The gospel of st thomas book
The Gospel of Thomas: The Hidden Sayings of Jesus by AnonymousA new translation and analysis of the gospel that records the actual words of Jesus.
Explores the gnostic significance of Jesuss teachings recorded in this gospel and explains the true nature of the new man whose coming Jesus envisioned.
Translated and interpreted by the author of the bestselling Gospel of Mary Magdalene and The Gospel of Philip.
One of the cache of codices and manuscripts discovered in Nag Hammadi, the Gospel of Thomas, unlike the canonical gospels, does not contain a narrative recording Christs life and prophecies. Instead it is a collection of his teachings — what he actually said. These 114 logia, or sayings, were collected by Judas Didymus Thomas, whom some claim to be Jesuss closest disciple. No sooner was this gospel uncovered from the sands of Upper Egypt than scholars and theologians began to bury it anew in a host of conflicting interpretations and polemics. While some say it is a hodgepodge from the canonical gospels, for others it is the source text from which all the gospel writers drew their material and inspiration.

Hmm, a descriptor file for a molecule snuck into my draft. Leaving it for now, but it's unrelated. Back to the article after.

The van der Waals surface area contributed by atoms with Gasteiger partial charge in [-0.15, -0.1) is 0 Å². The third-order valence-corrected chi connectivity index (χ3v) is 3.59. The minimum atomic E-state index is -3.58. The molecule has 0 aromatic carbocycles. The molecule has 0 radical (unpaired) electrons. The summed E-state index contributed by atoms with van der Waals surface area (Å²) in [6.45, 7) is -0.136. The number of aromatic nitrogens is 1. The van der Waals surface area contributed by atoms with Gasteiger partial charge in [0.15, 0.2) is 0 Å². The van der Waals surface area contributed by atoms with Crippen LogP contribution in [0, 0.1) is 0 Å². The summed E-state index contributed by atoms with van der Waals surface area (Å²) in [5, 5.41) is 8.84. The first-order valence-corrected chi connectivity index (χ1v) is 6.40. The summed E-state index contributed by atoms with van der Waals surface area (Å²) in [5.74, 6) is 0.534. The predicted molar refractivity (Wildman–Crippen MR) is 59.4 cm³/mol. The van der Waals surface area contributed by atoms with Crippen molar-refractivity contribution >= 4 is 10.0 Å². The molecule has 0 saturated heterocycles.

In this new translation of the Gospel of Thomas, Jean-Yves Leloup shows that the Jesus recorded by the infinitely skeptical and infinitely believing Thomas has much in common with gnostics of non-dualistic schools. Like them, Jesus preaches the coming of a new man, the genesis of the man of knowledge. In this gospel, Jesus describes a journey from limited to unlimited consciousness. The Jesus of Thomas invites us to drink deeply from the well of knowledge that lies within, not so that we may become good Christians but so we may attain the self-knowledge that will make each of us, too, a Christ.
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Scholars speculate that the works were buried in response to a letter from Bishop Athanasius declaring a strict canon of Christian scripture. The Coptic-language text, the second of seven contained in what modern-day scholars have designated as Codex II, is composed of sayings attributed to Jesus. The introduction states: "These are the hidden words that the living Jesus spoke and Didymos Judas Thomas wrote them down. The text's authorship by Thomas the Apostle is rejected by modern scholars. It is possible that the document originated within a school of early Christians , possibly proto-Gnostics. While the Gospel of Thomas does not directly point to Jesus' divinity, it also does not directly contradict it. When asked his identity in the Gospel of Thomas, Jesus usually deflects, ambiguously asking the disciples why they do not see what is right in front of them, similar to some passages in the canonical gospels like John and Luke